I’m always lecturing the kids on how we should eat the local dish. It doesn’t matter whether we’re devouring the Great British Breakfast in Eastbourne or burritos at the Grand Bahia in Mexico, it’s best to have what the person sitting at the next table is having who probably lives up the road or down the carretera. It’s we who should be travelling, not our food.
‘Eat what the locals eat!’ I shout at the kids when they try to order chips in China. So when we arrived in Winston-Salem, the kids insisted that they devoured the home-cooked food in huge quantities; they were, they told me, only doing what they’re told. This North Carolina town may have given its name to an American cigarette, but its most famous product is not tobacco but Krispy Kreme doughnuts. In 1937, the magnificently named Vernon Carver Rudolph founded the first hot doughnut shop here.
We drove along an anonymous strip, just like any other edge-of-town American experience, before the kids spotted the red neon 'Hot' sign, indicating that doughnuts were on the boil. Watching them being formed sent shivers through my health-conscious maternal heart. They were pulled from a huge deep-fat fryer before being saturated in sugar. The kids watched in a jam-induced trance as row after row of the Original Glazed variety trundled along the small conveyor belt and through a liquid sheet of icing. As if that wasn’t enough to literally break any heart, they were next smothered with multi-coloured sprinkles and injected with custard, jelly or cream. I calculated just one Chocolate Iced with Creme Flavour filling would use up almost a quarter of my recommended daily calorie intake and probably completely devour all of the seven-year-old twins’.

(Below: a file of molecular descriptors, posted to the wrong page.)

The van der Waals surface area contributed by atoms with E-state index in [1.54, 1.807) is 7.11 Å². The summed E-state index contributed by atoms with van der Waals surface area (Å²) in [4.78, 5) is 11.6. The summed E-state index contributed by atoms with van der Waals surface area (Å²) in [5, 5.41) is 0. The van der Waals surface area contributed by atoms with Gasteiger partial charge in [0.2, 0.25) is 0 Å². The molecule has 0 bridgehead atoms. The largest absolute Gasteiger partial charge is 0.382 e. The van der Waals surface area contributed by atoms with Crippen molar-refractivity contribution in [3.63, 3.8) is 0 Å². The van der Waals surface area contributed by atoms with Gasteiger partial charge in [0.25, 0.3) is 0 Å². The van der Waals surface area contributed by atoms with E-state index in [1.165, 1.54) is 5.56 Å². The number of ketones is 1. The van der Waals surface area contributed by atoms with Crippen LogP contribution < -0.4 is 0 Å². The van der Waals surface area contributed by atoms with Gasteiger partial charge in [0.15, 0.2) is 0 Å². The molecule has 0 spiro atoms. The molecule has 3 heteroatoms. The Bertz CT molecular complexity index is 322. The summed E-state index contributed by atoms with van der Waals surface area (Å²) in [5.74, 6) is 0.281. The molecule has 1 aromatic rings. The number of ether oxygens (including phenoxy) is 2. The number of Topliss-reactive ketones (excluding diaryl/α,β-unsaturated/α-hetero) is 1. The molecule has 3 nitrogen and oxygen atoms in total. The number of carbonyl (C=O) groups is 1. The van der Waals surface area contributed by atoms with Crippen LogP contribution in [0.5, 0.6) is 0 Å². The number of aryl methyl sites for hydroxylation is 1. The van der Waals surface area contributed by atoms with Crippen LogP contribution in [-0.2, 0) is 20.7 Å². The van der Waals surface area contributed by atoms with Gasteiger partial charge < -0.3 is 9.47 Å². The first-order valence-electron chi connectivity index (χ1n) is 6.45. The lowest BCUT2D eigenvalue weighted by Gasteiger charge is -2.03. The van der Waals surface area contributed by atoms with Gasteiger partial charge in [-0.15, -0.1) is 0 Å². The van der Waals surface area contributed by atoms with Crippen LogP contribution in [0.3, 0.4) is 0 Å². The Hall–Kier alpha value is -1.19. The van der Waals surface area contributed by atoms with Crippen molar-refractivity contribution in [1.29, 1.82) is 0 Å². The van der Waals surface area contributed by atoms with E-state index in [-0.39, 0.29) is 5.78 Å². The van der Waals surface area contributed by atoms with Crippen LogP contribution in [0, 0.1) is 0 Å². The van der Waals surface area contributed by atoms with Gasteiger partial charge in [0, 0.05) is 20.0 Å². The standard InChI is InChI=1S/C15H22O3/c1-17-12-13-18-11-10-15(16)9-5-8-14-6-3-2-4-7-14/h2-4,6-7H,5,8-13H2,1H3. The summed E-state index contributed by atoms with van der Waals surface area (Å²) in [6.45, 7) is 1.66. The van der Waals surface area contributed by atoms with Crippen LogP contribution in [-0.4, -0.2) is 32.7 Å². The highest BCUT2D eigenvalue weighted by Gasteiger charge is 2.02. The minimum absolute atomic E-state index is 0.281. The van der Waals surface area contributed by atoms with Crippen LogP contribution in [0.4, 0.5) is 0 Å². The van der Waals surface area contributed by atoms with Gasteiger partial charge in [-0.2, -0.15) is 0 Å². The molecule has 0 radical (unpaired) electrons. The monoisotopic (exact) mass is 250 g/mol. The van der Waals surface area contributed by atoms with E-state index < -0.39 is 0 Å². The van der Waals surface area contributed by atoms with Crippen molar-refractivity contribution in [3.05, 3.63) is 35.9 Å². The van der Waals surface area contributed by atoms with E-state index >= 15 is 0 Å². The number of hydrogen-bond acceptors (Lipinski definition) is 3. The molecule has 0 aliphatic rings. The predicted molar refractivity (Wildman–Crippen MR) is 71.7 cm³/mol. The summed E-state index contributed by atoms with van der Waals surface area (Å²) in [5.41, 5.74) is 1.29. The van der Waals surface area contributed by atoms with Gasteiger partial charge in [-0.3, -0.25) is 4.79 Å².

In the formica-countered café, the server gave the kids white paper hats with the doughnut company's retro logo on it. The hat, like everything else in the shop, was throwaway. Yet biting into a Krispy Kreme while sitting under the 'Hot' sign was like living a scene in a 1950s B-movie. The stickiness that soon smothered our hands was, I admit, deliciously wicked.
‘You said we had to eat local,’ sneered my teenager, licking the sugar from her fingers. ‘I better have another – just to keep you happy.’
Read more about family holidays in the USA.
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